It's not official yet, but it's getting awfully close. With the Senate finally passing an $871 billion reform bill, there's just one major step left before the most sweeping health care legislation in at least 45 years becomes law.
Senate negotiators will next meet with their counterparts in the House -- which passed its own $894 billion bill in November -- to work out the differences and try to forge one bill that Congress can present to President Barack Obama.
The last hurdle is a high one, though. Like most of the deliberations so far, the House-Senate negotiations will probably be rancorous and tense, with familiar standoffs over the cost of reform, new fees and taxes, the virtues of a public option, abortion coverage and pet projects rolled into the bill even though they have nothing to do with health care.
Obama had hoped to have a signed bill to tout during the annual State of the Union speech, which typically occurs in late January or early February. But the two chambers might still be dickering when Obama takes to the podium. Still, momentum is building toward a historic set of new rules that will profoundly change health care, for better or worse.
One reason the final negotiations will be so daunting is that both bills contain hundreds of provisions that would impose new rules on insurers, health care providers, employers and patients while also setting up numerous pilot programs to experiment with ways to provide better, cheaper care.
Here are a few provisions of the Senate bill that would affect consumers the most, with a summary of how the House bill compares:
The House bill is similar, with exemptions for certain low-income people.
2. Employer obligation: Companies with more than 200 employees would be required to enroll their workers in a health insurance plan, with no way for employees to opt out. Companies with more than 50 but fewer than 200 workers would not be required to offer insurance, but if they didn't, they'd have to pay a fee of $750 per employee each year, with some variations. Companies with fewer than 50 workers would not have to offer insurance or pay any fees.
The House bill would place similar requirements on employers, although with a different way of determining which companies are required to offer insurance.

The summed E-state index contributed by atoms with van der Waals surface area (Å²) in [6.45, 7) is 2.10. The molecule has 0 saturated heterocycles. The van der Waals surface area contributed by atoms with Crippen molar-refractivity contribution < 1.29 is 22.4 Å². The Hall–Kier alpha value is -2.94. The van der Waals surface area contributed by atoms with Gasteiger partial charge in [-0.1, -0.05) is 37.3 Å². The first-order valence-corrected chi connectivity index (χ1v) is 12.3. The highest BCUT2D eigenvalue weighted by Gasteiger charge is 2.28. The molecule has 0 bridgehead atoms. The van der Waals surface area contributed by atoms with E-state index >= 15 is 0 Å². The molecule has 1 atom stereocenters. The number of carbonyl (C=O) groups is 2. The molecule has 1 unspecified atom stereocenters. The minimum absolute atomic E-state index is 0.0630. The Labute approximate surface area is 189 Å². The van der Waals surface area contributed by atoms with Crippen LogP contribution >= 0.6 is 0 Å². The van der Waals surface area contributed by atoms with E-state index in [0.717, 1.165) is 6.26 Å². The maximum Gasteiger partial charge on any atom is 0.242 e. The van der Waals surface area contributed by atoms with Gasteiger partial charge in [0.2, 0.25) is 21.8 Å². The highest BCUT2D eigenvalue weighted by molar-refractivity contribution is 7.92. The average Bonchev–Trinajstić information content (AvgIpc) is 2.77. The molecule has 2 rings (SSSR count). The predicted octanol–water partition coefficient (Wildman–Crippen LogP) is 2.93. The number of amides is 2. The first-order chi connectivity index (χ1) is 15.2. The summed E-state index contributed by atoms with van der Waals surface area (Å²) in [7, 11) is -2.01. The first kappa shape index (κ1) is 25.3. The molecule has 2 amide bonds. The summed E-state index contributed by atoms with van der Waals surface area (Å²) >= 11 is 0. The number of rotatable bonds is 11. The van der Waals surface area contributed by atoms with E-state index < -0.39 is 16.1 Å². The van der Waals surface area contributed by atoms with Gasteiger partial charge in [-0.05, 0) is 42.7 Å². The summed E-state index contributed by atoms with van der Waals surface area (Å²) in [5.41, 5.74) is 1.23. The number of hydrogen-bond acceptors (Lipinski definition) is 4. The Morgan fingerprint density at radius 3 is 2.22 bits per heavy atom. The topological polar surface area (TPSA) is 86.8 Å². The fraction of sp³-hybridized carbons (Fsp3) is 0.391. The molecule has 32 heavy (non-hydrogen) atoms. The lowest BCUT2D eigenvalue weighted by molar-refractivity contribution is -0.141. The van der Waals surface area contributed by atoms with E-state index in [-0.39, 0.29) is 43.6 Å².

3. Government-run health insurance, or the so-called public option: There is no public option in the Senate bill.
The House bill would establish a government-run insurer that would compete with private insurers, offering coverage to people not covered by their employers. The public option is one of the biggest differences between the House and Senate bills, and it is likely to be one of the biggest battles as health care reform hits the home stretch.
4. Insurance exchanges: This is how people would buy insurance if they didn't have an employer providing it. The structure is complicated, but basically these exchanges would be run by each state in conjunction with the federal government, and states would be allowed to create additional mechanisms for offering insurance to their residents.
Traditional insurance companies would be allowed to compete for customers through the exchanges, provided they met requirements set by the federal government. The least expensive plans would offer catastrophic coverage only and would not be available to everyone. There would be several other levels of coverage, priced more for each bump-up in benefits. The exchanges would go into effect in 2014.
The House bill includes similar reforms, although there would be an additional health insurance exchange at the national level. And the public health insurance plan (not included in the Senate bill) would compete with private plans on each of the exchanges.